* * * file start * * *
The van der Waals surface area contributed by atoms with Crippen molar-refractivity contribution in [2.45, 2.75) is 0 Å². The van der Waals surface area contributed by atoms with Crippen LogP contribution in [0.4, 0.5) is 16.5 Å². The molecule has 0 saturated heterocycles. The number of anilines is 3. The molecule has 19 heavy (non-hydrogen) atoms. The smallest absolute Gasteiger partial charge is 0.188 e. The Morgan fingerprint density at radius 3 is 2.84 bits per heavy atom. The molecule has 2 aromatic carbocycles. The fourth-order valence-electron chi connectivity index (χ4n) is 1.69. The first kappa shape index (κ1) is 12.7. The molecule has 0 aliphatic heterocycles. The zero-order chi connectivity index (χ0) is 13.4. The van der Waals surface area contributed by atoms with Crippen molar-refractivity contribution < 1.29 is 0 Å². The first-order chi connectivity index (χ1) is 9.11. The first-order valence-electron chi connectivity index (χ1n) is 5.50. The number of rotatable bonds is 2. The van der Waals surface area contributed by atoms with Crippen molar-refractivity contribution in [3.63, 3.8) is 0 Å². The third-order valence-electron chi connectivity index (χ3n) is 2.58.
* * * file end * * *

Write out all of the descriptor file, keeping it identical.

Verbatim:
The van der Waals surface area contributed by atoms with Crippen molar-refractivity contribution in [2.45, 2.75) is 0 Å². The van der Waals surface area contributed by atoms with Crippen LogP contribution in [0.4, 0.5) is 16.5 Å². The molecule has 0 saturated heterocycles. The number of anilines is 3. The molecule has 19 heavy (non-hydrogen) atoms. The smallest absolute Gasteiger partial charge is 0.188 e. The Morgan fingerprint density at radius 3 is 2.84 bits per heavy atom. The molecule has 2 aromatic carbocycles. The fourth-order valence-electron chi connectivity index (χ4n) is 1.69. The first kappa shape index (κ1) is 12.7. The molecule has 0 aliphatic heterocycles. The zero-order chi connectivity index (χ0) is 13.4. The van der Waals surface area contributed by atoms with Crippen molar-refractivity contribution < 1.29 is 0 Å². The first-order chi connectivity index (χ1) is 9.11. The first-order valence-electron chi connectivity index (χ1n) is 5.50. The number of rotatable bonds is 2. The van der Waals surface area contributed by atoms with Crippen molar-refractivity contribution in [3.63, 3.8) is 0 Å². The third-order valence-electron chi connectivity index (χ3n) is 2.58.